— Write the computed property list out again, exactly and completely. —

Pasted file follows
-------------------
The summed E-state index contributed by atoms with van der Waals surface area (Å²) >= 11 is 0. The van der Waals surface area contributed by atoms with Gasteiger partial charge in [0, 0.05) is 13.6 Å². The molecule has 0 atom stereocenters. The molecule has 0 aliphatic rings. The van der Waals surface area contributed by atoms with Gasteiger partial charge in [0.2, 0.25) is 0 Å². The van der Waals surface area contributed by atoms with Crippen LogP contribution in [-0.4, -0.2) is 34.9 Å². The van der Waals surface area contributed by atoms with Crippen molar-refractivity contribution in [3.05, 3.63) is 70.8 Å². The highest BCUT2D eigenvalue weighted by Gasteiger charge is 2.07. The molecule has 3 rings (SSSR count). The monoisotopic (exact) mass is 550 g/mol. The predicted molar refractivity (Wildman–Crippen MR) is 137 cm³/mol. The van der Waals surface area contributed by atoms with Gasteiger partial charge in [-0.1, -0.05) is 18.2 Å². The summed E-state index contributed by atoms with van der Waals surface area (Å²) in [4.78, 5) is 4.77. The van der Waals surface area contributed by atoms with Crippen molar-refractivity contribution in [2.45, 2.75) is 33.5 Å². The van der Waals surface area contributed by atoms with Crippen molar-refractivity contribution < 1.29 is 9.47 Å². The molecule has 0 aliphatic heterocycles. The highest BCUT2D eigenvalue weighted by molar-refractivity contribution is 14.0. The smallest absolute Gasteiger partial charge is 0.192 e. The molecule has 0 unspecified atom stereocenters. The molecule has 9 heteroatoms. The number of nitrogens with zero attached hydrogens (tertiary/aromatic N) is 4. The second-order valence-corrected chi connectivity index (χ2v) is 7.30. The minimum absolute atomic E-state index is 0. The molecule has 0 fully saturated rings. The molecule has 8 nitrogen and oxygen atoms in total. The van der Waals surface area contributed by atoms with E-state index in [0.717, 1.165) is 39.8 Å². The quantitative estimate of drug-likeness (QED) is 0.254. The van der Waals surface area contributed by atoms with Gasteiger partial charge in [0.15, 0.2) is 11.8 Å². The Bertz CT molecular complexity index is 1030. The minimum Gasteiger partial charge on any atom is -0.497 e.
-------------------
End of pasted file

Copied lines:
The summed E-state index contributed by atoms with van der Waals surface area (Å²) >= 11 is 0. The van der Waals surface area contributed by atoms with Gasteiger partial charge in [0, 0.05) is 13.6 Å². The molecule has 0 atom stereocenters. The molecule has 0 aliphatic rings. The van der Waals surface area contributed by atoms with Gasteiger partial charge in [0.2, 0.25) is 0 Å². The van der Waals surface area contributed by atoms with Crippen LogP contribution in [-0.4, -0.2) is 34.9 Å². The van der Waals surface area contributed by atoms with Crippen molar-refractivity contribution in [3.05, 3.63) is 70.8 Å². The highest BCUT2D eigenvalue weighted by Gasteiger charge is 2.07. The molecule has 3 rings (SSSR count). The monoisotopic (exact) mass is 550 g/mol. The predicted molar refractivity (Wildman–Crippen MR) is 137 cm³/mol. The van der Waals surface area contributed by atoms with Gasteiger partial charge in [-0.1, -0.05) is 18.2 Å². The summed E-state index contributed by atoms with van der Waals surface area (Å²) in [4.78, 5) is 4.77. The van der Waals surface area contributed by atoms with Crippen molar-refractivity contribution in [2.45, 2.75) is 33.5 Å². The van der Waals surface area contributed by atoms with Crippen molar-refractivity contribution < 1.29 is 9.47 Å². The molecule has 0 aliphatic heterocycles. The highest BCUT2D eigenvalue weighted by molar-refractivity contribution is 14.0. The smallest absolute Gasteiger partial charge is 0.192 e. The molecule has 0 unspecified atom stereocenters. The molecule has 9 heteroatoms. The number of nitrogens with zero attached hydrogens (tertiary/aromatic N) is 4. The second-order valence-corrected chi connectivity index (χ2v) is 7.30. The minimum absolute atomic E-state index is 0. The molecule has 0 fully saturated rings. The molecule has 8 nitrogen and oxygen atoms in total. The van der Waals surface area contributed by atoms with E-state index in [0.717, 1.165) is 39.8 Å². The quantitative estimate of drug-likeness (QED) is 0.254. The van der Waals surface area contributed by atoms with Gasteiger partial charge in [0.15, 0.2) is 11.8 Å². The Bertz CT molecular complexity index is 1030. The minimum Gasteiger partial charge on any atom is -0.497 e.